Investigation and Security Blog

List of Audio Surveillance Laws by State

List of Audio Surveillance Laws by State

Why was Linda Tripp indicted for recording Monica Lewinski's confession of her affair with Bill Clinton which caused his impeachment? Because she did not have both party consent to the recording and the call was made in Maryland. Had she been in Virginia or DC, perhaps the recording would have been admissible. If recordings are being done in the workplace, clear signs need to be posted clearly stating that a recording is taking place either in the office, store, building, bus or car. This explains why most evidence presented in a courtroom today is in the form of picture or video and not audio.

Federal Laws and Definitions

Under federal laws, wiretapping, U.S. Code ยง 2510 et. seq. sets apply whenever anyone records any conversation, whether it is oral, electronic or over a "wire" where the connection allows two or more speakers to communicate between a point of origin and point of reception deeming it illegal to record, use or disclose information through the use of an illegal wiretap or recording device. Anyone found guilty of wiretapping faces criminal punishments of up to five years in prison and a $250,000 fine for each violation. Civil penalties also apply, including paying for the opposing party's attorney's fees and potential punitive damages. Unless law enforcement acquires a court order to record evidence of suspects gathering in 30 day increments, would it be legal. Likewise outside of law enforcement, if only one party approves of a recording, in many states, it would be lawful and admissible in court evidence.

One Party Consent - State Audio Surveillance Laws

There are 38 (thirty-eight) states and the District of Columbia which have a statute making it lawful to allow recordings only if one party consent, meaning an individual can record conversations, but does not require the other party to know about it. Each state has varying wording see or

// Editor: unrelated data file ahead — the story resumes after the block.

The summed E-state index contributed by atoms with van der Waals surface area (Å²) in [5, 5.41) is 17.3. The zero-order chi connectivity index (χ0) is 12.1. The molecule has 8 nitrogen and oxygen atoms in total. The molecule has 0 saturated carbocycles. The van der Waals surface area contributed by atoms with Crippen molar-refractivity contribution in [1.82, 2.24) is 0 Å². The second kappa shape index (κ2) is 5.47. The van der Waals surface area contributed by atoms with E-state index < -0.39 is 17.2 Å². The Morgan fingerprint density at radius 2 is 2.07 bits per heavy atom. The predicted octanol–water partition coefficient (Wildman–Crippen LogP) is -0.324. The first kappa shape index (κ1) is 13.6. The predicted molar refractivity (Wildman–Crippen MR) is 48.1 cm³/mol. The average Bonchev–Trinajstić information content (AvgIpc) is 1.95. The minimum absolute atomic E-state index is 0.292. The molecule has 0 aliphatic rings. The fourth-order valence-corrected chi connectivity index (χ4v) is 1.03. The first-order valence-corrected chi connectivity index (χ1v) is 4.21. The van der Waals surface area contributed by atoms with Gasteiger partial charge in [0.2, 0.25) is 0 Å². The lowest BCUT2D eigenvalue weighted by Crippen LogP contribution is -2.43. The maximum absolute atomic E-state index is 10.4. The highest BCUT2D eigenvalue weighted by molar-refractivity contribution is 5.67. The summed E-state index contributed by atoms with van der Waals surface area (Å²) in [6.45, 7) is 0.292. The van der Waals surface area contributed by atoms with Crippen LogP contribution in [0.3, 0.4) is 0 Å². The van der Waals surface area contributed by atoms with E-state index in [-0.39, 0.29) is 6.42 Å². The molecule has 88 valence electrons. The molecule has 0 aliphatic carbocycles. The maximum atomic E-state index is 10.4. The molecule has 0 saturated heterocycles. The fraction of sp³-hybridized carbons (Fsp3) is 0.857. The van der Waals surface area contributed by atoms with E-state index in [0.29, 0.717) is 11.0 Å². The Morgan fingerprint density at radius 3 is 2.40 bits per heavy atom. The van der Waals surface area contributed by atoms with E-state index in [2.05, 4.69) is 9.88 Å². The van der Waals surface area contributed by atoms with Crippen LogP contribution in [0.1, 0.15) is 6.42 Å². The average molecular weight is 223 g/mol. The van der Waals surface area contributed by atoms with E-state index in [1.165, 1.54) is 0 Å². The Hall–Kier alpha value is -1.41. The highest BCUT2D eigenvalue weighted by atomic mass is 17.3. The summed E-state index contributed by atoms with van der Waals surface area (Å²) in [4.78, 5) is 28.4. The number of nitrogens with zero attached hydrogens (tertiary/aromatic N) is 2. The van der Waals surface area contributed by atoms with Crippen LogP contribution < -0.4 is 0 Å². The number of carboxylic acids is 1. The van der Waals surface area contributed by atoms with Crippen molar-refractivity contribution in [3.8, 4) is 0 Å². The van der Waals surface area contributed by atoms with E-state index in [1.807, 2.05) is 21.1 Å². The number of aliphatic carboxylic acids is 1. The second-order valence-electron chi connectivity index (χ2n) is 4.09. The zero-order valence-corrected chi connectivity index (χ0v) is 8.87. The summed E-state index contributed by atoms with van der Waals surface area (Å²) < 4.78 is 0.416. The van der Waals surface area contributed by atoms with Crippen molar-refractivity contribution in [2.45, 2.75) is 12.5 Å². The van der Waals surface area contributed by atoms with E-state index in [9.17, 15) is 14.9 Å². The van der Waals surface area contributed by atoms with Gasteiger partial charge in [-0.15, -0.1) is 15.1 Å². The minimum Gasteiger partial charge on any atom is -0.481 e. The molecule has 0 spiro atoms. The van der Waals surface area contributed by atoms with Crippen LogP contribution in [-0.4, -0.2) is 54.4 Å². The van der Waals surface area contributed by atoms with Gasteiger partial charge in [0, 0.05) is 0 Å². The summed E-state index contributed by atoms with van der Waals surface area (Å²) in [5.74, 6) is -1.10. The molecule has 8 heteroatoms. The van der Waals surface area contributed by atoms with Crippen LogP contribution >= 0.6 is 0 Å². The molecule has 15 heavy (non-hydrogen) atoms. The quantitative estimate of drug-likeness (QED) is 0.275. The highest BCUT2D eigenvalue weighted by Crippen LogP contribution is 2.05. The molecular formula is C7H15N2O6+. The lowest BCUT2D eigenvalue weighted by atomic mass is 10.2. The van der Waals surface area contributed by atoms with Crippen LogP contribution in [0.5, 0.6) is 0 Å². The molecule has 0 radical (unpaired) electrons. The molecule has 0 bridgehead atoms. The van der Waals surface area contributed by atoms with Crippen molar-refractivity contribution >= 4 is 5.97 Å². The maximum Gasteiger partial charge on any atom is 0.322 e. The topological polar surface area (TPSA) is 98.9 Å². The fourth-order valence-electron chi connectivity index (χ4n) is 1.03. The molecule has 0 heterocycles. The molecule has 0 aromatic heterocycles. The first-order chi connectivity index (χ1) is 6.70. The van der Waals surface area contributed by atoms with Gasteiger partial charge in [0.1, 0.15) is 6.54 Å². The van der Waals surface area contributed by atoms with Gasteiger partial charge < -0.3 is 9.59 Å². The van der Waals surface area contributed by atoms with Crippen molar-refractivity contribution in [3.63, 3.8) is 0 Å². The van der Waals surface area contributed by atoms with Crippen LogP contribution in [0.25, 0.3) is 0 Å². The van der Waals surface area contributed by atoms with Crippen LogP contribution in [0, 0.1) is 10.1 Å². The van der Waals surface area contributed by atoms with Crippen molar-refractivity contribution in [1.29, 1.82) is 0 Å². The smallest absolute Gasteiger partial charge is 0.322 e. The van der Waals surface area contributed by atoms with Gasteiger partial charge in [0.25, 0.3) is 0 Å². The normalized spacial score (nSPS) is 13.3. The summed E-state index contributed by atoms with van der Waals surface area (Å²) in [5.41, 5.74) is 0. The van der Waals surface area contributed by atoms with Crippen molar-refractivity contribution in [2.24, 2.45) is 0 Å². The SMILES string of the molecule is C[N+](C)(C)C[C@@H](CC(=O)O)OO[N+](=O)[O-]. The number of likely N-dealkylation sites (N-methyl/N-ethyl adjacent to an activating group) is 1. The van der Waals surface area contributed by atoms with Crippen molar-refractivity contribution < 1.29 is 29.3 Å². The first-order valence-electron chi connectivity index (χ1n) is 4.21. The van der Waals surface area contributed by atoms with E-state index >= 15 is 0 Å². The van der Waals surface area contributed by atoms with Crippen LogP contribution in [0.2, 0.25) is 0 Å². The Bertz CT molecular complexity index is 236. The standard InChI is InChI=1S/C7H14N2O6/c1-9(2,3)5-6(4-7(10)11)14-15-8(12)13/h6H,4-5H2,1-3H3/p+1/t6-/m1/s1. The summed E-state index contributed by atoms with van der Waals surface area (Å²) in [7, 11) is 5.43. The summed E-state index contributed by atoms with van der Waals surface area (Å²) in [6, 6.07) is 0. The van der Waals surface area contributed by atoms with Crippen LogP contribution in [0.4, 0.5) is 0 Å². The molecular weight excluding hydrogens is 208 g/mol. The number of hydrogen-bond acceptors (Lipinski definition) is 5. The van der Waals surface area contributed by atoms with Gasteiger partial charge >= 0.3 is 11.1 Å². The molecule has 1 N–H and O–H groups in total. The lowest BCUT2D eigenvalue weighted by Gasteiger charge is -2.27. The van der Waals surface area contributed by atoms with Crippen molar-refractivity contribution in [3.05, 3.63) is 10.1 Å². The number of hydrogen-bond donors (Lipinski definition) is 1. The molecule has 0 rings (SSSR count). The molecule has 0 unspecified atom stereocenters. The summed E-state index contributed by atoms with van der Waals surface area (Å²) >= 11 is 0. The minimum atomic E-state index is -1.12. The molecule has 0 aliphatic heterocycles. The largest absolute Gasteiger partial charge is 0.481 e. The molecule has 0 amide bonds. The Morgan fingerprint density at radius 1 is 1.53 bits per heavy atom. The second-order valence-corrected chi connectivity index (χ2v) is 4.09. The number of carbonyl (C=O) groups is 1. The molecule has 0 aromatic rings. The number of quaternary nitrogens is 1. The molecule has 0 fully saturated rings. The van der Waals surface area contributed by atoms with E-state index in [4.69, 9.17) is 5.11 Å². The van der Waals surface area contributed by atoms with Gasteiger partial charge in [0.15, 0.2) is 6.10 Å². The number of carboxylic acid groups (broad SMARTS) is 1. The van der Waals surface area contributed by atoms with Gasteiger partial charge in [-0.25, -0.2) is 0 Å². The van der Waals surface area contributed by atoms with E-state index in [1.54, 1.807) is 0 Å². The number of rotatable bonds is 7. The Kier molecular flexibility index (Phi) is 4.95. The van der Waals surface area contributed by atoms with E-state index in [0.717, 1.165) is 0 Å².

• Alabama
  • Alaska
  • Arizona
  • Arkansas
  • Colorado
  • Delaware
  • The District of Columbia
  • Georgia
  • Hawaii
  • Idaho
  • Indiana
  • Iowa
  • Kansas
  • Kentucky
  • Louisiana
  • Maine
  • Minnesota
  • Mississippi
  • Missouri
  • Nebraska
  • Nevada
  • New Jersey
  • New Mexico
  • New York
  • North Carolina
  • Ohio
  • Oklahoma
  • Oregon
  • Rhode Island
  • South Carolina
  • South Dakota
  • Tennessee
  • Texas
  • Utah
  • Virginia
  • West Virginia
  • Wisconsin
  • Wyoming
  • Vermont

Two Party Consent - State Audio Surveillance Laws

There are 12 (twelve) states in the US which have laws where recordings must have a two party consent every member of the conversation understanding. Thereby, any audio recording would not be admissible in court unless a court order was issued ahead of time. These states are:

  • Michigan
  • California
  • Connecticut
  • Florida
  • Illinois
  • Massachusetts
  • Maryland
  • Montana
  • New Hampshire
  • Pennsylvania
  • Nevada
  • Washington


Thirty-eight (38) states allow one person consent to record while twelve (12) states stipulate two person consent. It is confusing because the federal law does not permit covert audio recordings in public areas, workplaces and stores. Loopholes exist simply by posting a sign, both the video and the audio recording can be more readily and legally acceptable. For businesses in general, it would be prudent to simply inform employees of ongoing recordings that are taking place when either hiring or included within the detail of an employees' handbook, if not, a signed employee contract will suffice. On the flip side, customers are notified of recordings in most retail stores simply by posting signs should the need arise to use the video/audio recording for training and/or criminal purposes.

Would a recording be admissible in a one party consent recording scenario, if the primary person leaves the room momentarily while it continues to record?

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